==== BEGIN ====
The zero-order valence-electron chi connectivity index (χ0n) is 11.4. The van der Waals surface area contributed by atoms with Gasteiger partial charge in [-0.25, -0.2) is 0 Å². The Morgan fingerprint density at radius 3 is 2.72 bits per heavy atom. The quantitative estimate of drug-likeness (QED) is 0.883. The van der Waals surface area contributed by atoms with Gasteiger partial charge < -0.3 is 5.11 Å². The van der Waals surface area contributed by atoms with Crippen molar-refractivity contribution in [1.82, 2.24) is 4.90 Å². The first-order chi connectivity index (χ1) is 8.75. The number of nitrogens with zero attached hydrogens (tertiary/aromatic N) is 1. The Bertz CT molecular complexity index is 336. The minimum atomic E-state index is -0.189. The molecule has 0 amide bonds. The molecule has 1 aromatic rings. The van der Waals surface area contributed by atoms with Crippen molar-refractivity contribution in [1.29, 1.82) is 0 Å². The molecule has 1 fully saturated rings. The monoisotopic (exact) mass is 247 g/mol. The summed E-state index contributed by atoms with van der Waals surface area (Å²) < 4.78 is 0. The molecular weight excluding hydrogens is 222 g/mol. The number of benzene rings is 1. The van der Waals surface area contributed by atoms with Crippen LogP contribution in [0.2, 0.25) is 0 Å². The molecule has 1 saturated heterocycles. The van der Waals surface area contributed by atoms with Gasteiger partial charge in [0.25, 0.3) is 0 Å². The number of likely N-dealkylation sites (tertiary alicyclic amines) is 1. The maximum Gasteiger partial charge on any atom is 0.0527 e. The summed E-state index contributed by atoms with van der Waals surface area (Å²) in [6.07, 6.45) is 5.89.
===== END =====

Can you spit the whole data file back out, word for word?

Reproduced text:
The zero-order valence-electron chi connectivity index (χ0n) is 11.4. The van der Waals surface area contributed by atoms with Gasteiger partial charge in [-0.25, -0.2) is 0 Å². The Morgan fingerprint density at radius 3 is 2.72 bits per heavy atom. The quantitative estimate of drug-likeness (QED) is 0.883. The van der Waals surface area contributed by atoms with Gasteiger partial charge < -0.3 is 5.11 Å². The van der Waals surface area contributed by atoms with Crippen molar-refractivity contribution in [1.82, 2.24) is 4.90 Å². The first-order chi connectivity index (χ1) is 8.75. The number of nitrogens with zero attached hydrogens (tertiary/aromatic N) is 1. The Bertz CT molecular complexity index is 336. The minimum atomic E-state index is -0.189. The molecule has 0 amide bonds. The molecule has 1 aromatic rings. The van der Waals surface area contributed by atoms with Crippen molar-refractivity contribution in [1.29, 1.82) is 0 Å². The molecule has 1 fully saturated rings. The monoisotopic (exact) mass is 247 g/mol. The summed E-state index contributed by atoms with van der Waals surface area (Å²) < 4.78 is 0. The molecular weight excluding hydrogens is 222 g/mol. The number of benzene rings is 1. The van der Waals surface area contributed by atoms with Crippen LogP contribution in [0.2, 0.25) is 0 Å². The molecule has 1 saturated heterocycles. The van der Waals surface area contributed by atoms with Gasteiger partial charge in [0.25, 0.3) is 0 Å². The number of likely N-dealkylation sites (tertiary alicyclic amines) is 1. The maximum Gasteiger partial charge on any atom is 0.0527 e. The summed E-state index contributed by atoms with van der Waals surface area (Å²) in [6.07, 6.45) is 5.89.